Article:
The White Devil

The White Devil

Infobox Play
name = The White Devil

image_size = 180px
caption = Title page of the 1612 edition of "The White Devil"
writer = John Webster
characters = Monticelso
Francisco De Medici
Vittoria Corombona
setting = Padua and Rome, Italy, 1585
premiere = 1612
place = Red Bull Theatre, Clerkenwell
orig_lang = English
subject =
genre = revenge tragedy
iobdb_id = 3932

"The White Devil" (1612) is a revenge tragedy by the English playwright John Webster (1580-1625).


The play was a notorious failure when it premiered onstage. Webster complained that it was acted in the dead of winter before an unreceptive audience. And indeed the play's complexity, sophistication, and satire made it a poor fit with the repertory of Queen Anne's Men at the Red Bull Theatre, where it was first performed.

The play was successfully revived in 1630 by Queen Henrietta's Men at the Cockpit Theatre, and published again in 1631. In 1707 Nahum Tate published an adaptation of Webster's play titled "Injured Love".

The story itself is loosely based on a real event that occurred in Italy thirty years prior to the play's composition: the murder of Vittoria Accoramboni in Padua on 22 December, 1585. Webster's dramatization of this event turned Italian corruption into a vehicle for depicting "the political and moral state of England in his own day," particularly the corruption at the royal court.

The title of "The White Devil" refers to a popular contemporary proverb which held that "the white devil is worse than the black." The play itself explores the differences between the reality of people and the way they depict themselves as a good, "white" or pure.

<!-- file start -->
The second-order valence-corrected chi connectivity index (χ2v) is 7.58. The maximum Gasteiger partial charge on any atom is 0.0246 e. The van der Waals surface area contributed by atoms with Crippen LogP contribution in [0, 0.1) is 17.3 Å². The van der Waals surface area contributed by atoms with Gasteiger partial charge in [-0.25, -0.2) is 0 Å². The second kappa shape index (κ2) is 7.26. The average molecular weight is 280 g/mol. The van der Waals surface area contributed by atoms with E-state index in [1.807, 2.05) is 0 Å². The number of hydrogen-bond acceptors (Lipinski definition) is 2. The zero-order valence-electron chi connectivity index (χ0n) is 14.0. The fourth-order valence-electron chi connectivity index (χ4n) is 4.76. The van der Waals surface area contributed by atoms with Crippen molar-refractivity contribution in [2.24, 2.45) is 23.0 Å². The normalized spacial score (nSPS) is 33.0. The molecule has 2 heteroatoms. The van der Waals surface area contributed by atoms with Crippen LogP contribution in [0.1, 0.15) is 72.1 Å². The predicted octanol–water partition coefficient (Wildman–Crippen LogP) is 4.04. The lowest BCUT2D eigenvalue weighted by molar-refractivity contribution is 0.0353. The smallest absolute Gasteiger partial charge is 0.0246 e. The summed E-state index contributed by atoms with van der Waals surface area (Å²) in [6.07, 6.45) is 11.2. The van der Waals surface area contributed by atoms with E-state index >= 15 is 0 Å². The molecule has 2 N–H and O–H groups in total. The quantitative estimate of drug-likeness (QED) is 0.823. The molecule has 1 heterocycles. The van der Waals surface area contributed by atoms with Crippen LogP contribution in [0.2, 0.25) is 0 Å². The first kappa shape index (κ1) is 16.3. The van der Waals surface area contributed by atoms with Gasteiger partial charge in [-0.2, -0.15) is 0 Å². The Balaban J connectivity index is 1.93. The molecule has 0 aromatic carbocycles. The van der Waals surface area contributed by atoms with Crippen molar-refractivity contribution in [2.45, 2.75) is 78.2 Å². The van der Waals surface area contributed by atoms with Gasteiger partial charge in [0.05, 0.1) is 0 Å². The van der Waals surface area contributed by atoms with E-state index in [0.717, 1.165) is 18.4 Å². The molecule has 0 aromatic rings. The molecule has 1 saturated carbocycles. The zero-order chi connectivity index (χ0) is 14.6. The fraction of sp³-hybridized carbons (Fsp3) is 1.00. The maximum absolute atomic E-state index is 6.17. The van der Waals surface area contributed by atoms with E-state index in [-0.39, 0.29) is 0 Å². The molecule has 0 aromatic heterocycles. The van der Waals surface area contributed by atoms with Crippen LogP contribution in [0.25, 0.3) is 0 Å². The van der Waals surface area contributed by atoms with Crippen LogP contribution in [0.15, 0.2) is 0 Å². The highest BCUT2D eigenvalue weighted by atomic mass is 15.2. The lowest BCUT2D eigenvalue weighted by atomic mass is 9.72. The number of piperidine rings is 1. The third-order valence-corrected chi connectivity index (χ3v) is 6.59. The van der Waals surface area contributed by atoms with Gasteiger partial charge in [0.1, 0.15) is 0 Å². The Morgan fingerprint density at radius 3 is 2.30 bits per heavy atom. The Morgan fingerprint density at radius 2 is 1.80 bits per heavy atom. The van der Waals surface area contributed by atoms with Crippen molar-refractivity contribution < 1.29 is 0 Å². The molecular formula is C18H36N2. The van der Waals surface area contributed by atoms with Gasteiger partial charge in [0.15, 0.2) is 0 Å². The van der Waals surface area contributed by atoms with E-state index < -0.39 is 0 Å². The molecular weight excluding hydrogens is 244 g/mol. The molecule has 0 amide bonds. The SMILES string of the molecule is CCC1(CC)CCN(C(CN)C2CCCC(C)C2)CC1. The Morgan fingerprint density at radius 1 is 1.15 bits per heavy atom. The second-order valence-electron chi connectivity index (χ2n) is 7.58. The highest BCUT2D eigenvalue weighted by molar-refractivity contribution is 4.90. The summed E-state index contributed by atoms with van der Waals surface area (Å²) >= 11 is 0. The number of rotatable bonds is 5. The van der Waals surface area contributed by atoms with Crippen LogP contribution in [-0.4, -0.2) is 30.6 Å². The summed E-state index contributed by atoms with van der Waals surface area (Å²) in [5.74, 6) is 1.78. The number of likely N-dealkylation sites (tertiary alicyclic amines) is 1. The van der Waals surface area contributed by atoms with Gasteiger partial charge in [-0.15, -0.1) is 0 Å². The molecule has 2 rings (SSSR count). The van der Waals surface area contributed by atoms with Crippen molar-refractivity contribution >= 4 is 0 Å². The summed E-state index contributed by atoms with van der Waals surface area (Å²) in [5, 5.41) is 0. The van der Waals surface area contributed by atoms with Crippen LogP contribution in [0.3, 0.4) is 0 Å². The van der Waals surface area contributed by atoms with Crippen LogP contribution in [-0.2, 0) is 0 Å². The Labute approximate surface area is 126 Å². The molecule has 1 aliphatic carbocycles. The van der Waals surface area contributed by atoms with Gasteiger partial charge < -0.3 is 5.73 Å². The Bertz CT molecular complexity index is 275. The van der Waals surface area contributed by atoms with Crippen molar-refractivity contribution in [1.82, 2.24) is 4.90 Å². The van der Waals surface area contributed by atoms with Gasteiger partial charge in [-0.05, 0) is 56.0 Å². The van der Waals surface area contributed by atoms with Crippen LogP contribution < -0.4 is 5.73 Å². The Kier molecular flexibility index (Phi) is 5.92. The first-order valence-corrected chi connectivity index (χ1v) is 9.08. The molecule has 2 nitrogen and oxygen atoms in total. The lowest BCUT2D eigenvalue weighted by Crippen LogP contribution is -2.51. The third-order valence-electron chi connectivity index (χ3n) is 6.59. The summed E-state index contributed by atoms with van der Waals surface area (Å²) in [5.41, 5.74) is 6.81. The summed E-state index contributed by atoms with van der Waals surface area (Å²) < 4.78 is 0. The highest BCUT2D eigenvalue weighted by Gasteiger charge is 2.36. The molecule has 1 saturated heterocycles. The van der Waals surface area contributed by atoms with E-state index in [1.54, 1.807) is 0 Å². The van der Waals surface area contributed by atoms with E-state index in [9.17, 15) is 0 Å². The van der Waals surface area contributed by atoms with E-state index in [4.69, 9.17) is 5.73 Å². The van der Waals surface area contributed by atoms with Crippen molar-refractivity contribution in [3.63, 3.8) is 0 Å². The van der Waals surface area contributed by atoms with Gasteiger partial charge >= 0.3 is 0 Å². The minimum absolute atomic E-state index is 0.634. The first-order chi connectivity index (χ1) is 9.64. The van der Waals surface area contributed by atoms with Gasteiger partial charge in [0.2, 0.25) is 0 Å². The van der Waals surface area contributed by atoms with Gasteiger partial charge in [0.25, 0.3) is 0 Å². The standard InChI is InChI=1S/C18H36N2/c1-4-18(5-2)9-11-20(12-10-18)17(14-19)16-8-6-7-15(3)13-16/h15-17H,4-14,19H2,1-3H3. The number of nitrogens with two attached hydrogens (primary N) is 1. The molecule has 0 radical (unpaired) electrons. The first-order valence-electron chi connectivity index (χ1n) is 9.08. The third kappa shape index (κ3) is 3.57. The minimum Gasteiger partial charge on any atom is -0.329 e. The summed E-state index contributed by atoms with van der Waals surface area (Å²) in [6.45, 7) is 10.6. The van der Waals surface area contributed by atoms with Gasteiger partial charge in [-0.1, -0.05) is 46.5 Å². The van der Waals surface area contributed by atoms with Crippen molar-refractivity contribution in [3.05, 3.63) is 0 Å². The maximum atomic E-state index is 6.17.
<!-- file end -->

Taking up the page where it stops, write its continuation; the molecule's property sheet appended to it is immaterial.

*Monticelso, a Cardinal. Afterwards Pope Paul the Fourth.
*Francisco De Medici, Duke of Florence; in the 5th Act disguised as a Moor, under the name of Mulinassar.
*Brachiano, otherwise Paulo Giordano Orsini, Duke of Brachiano, husband of Isabella, and in love with Vittoria.
*Giovanni, his son by Isabella.
*Lodovico, an Italian Count, but decayed.
*Antonelli, his friends, and dependents of the Duke of Florence.
*Camillo, Husband of Vittoria.
*Hortensio, one of Brachiano's Officers.
*Marcello, an attendant of the Duke of Florence, and brother of Vittoria.
*Flamineo, his brother. Secretary to Brachiano.
*Jacques, a Moor, servant to Giovanni.
*Isabella, sister to Francisco De Medici, and wife to Brachiano.
*Vittoria Corombona, a Venetian lady. First married to Camillo, afterwards to Brachiano.
*Cornelia, mother to Vittoria, Flamineo, and Marcello.
*Zanche, a Moor. Servant to Vittoria.
*Also - Ambassadors, Courtiers, Lawyers, Officers, Physicians, Conjurer, Armourer, Attendants.

Real-life basis